In the last several years, mortgage rates have been very low - below 4% - helping people afford larger, more expensive homes. But it was not always this way. In 1981 the average rate was 16.63% and went over 18% for a few months. The difference in monthly payments can be extraordinary, especially in our high-priced market. On a $1,000,000 loan, an increase of one percentage point increases the payment by $600 on a standard 30-year fixed loan. As rates go up generally people can afford less and that can put a damper on prices. Of course, there are other factors that determine the mortgage payment - how much is the down payment, can the rate be decreased by paying "points," are there lower interest loans available such as adjustable loans, or can you pay interest only on the loan for a time. All of these are important considerations for home shoppers, of course. But they also are important for sellers, whose asset is affected by what the buyer pool can pay. I often provide referrals to mortgage brokers to talk through these issues with my clients.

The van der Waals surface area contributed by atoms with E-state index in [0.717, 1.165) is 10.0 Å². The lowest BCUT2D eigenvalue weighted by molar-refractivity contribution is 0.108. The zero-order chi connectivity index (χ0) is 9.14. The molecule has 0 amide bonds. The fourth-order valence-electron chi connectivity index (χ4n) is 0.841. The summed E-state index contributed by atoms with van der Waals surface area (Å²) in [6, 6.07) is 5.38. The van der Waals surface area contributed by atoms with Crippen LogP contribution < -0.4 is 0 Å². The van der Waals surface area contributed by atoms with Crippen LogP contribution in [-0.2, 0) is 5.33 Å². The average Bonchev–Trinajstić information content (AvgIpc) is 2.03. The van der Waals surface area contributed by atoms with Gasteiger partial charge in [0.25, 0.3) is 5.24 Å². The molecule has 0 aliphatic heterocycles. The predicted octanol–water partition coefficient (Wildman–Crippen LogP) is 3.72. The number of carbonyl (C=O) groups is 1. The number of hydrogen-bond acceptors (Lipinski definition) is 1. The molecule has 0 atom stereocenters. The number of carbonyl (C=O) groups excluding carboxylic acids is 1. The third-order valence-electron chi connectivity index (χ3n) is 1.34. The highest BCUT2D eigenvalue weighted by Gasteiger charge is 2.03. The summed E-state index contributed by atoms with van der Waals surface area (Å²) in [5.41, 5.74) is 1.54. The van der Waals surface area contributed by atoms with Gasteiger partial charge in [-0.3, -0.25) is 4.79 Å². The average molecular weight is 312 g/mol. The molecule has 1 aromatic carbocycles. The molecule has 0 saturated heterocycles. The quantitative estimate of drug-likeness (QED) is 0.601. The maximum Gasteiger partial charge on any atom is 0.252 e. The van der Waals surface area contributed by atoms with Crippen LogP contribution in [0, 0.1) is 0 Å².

So where are interest rates going in the next year? No one knows for sure but most people expect them to go up. This is because the Federal Reserve has signaled that it plans to increase the rate for bank-to-bank loans, perhaps in December. Increasing that rate does not directly increase mortgage rates but it generally does result in higher mortgage rates eventually. The big questions is when will mortgage rates go up and, probably more importantly, how fast and to what level? No one knows the answers to those questions either, but buyers who are considering a purchase should be wary that a wait may mean they cannot afford what is available to them now. And sellers should be cognizant of interest rate fluctuations as they may affect the market in positive and negative ways. For more information, look here, here, here and here.